Third. It is rather unwise to use a zener diode. Mainly because it is an odd component, but also because the zener property will never come to good use in this application. A standard 1 A diode will work very well. Use the 1N4007 for example. Or 1N4002, which is also adequate, if you can find one.

Fourth. About the zener again. There is a very narrow tolerance between the zener voltage and the 20 V coil voltage. The latter isn't often very well regulated (if you are not using a stabilized power supply, which seems umlikely here). That means that you can easily overheat the zener if its zener voltage is on the low side (quite wide tolerances there) and your 20 V rises a bit. Zener voltages are usually given a bit down on the "zener knee", so a diode cannot be regarded as non-conducting when working close to rated voltage. The risk is all the bigger since there is no current limiting resistor in series with the zener. Operating a zener without any current limiting device, like a resistor, is begging for trouble.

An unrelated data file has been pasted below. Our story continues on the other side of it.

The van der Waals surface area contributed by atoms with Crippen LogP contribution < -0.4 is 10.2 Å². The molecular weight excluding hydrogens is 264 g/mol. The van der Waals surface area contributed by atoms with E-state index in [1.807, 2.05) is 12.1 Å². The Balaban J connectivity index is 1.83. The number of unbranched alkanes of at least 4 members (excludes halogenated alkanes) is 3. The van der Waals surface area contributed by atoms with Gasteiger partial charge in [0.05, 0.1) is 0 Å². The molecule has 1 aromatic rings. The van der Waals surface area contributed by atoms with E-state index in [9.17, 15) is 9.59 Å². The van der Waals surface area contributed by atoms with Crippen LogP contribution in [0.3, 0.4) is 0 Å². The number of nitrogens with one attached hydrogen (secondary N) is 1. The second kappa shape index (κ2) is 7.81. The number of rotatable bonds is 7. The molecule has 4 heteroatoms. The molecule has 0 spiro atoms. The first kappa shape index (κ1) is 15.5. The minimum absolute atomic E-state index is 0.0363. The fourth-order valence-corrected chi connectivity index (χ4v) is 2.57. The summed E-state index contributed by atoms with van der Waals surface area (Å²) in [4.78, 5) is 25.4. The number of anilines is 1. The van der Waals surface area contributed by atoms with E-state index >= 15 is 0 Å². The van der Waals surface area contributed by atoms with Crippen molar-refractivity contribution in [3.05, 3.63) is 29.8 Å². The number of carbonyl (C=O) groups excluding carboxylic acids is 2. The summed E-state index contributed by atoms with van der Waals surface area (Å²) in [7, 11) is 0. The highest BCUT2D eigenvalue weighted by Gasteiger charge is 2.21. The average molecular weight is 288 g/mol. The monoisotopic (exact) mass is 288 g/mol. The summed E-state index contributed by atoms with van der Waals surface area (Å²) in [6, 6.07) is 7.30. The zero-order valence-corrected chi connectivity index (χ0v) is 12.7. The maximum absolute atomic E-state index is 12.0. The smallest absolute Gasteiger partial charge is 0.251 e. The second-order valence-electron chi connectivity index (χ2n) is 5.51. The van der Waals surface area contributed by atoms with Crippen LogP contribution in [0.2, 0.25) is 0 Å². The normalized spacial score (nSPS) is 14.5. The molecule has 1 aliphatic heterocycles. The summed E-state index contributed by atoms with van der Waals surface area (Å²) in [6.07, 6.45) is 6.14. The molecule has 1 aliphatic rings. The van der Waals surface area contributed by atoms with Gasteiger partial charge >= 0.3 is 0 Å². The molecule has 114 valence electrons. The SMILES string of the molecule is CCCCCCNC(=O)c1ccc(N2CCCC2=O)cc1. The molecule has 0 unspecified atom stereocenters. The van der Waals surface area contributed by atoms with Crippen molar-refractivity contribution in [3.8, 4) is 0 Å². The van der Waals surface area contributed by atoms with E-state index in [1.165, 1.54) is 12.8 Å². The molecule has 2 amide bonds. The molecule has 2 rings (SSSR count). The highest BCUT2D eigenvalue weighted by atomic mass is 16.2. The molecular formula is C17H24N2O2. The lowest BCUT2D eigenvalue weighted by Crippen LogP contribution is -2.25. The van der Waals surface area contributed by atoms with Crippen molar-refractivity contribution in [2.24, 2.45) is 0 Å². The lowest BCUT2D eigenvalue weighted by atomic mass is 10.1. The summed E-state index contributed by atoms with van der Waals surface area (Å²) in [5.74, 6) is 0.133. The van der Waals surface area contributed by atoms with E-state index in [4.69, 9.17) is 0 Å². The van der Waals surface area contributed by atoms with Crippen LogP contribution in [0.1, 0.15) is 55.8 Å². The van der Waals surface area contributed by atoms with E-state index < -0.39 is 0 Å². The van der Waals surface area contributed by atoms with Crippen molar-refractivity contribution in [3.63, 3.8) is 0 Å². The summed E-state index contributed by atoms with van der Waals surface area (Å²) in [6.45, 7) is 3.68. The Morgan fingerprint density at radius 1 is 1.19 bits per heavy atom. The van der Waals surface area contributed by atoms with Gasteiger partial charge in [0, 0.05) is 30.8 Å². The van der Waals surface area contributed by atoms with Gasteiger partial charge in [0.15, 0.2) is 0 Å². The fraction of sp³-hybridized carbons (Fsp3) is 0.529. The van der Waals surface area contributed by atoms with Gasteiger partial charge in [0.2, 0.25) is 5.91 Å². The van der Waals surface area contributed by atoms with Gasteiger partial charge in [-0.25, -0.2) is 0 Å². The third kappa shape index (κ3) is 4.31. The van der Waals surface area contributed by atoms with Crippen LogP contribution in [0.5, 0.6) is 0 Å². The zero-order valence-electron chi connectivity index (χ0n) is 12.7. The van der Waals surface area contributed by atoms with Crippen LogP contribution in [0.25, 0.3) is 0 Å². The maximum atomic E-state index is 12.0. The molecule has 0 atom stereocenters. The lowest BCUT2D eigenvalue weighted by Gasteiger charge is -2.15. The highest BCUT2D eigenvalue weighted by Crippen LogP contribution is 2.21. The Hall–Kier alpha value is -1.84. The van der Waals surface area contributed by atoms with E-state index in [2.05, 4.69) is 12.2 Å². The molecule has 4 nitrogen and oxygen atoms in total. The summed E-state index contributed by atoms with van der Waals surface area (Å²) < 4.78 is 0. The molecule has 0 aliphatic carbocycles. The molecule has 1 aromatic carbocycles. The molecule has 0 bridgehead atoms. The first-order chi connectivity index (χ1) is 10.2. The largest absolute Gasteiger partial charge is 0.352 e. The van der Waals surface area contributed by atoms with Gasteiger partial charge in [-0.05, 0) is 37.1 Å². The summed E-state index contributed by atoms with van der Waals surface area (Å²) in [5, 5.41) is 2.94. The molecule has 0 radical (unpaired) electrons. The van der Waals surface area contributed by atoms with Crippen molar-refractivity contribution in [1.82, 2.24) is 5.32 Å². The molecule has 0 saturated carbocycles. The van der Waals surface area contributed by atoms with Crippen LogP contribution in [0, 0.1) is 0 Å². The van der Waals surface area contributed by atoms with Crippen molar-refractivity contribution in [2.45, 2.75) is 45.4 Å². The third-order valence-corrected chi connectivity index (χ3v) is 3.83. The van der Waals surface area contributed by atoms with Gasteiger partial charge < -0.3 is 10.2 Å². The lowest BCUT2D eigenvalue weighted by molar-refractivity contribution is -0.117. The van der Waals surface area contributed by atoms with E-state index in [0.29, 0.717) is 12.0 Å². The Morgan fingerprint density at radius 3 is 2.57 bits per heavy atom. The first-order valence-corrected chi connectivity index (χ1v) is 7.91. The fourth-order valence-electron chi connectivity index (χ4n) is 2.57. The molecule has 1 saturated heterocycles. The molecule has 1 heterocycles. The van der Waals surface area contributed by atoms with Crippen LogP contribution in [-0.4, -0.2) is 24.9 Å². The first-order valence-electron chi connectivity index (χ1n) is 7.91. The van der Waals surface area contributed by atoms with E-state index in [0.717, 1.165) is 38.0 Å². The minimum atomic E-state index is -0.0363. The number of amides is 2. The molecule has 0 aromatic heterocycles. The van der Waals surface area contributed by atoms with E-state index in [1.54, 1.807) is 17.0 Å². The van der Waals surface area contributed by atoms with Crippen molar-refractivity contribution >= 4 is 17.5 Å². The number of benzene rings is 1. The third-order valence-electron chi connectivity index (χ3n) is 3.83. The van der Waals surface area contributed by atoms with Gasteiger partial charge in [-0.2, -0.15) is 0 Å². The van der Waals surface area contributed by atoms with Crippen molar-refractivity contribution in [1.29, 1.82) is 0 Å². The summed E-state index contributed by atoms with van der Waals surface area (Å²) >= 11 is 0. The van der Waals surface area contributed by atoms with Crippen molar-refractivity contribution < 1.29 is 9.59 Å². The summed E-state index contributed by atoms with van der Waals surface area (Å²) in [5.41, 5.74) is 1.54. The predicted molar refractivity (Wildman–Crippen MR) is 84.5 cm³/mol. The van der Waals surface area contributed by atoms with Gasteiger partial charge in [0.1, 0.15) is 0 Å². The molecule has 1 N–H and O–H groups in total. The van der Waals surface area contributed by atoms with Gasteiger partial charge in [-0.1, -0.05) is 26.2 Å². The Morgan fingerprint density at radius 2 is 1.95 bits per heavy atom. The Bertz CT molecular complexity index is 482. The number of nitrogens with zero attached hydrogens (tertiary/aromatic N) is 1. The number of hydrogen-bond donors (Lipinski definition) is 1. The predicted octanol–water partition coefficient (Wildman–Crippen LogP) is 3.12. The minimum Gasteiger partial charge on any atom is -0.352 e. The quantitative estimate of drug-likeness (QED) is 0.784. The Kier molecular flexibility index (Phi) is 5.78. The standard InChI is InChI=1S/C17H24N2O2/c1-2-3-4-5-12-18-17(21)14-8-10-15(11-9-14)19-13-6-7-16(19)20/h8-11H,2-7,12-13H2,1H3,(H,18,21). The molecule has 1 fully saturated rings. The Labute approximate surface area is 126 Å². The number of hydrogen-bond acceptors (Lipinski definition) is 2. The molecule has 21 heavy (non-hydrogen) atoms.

To sum up: Put an ordinary diode across the coil. Catode up - as Bob has shown.

 

Gunnar Englund
www.gke.org
--------------------------------------
100 % recycled posting: Electrons, ideas, finger-tips have been used over and over again...

biff44 (Electrical)
15 Dec 08 21:53
I don't like that circuit so much.  You have a 24 volt relay/power supply hooked to a 5 V supplied chip.  If for any reason the voltage on the "open collector" output goes much above +6 volts, the transistor can breakdown and blow up.  I would take your open collector output and have it drive another transistor inverter stage, but use an external transistor that has at least a 60 volt VCE0.  Don't forget, switching coils can have big voltage spikes on them.
Skogsgurra (Electrical)
15 Dec 08 22:47
biff44

You are overly pessimistic. I have never (40+ years in drives and automation) seen what you describe. And I cannot see the risk either. Also, there is a transient protection in the diode. No kickbacks above diode fwd drop here.

Gunnar Englund
www.gke.org
--------------------------------------
100 % recycled posting: Electrons, ideas, finger-tips have been used over and over again...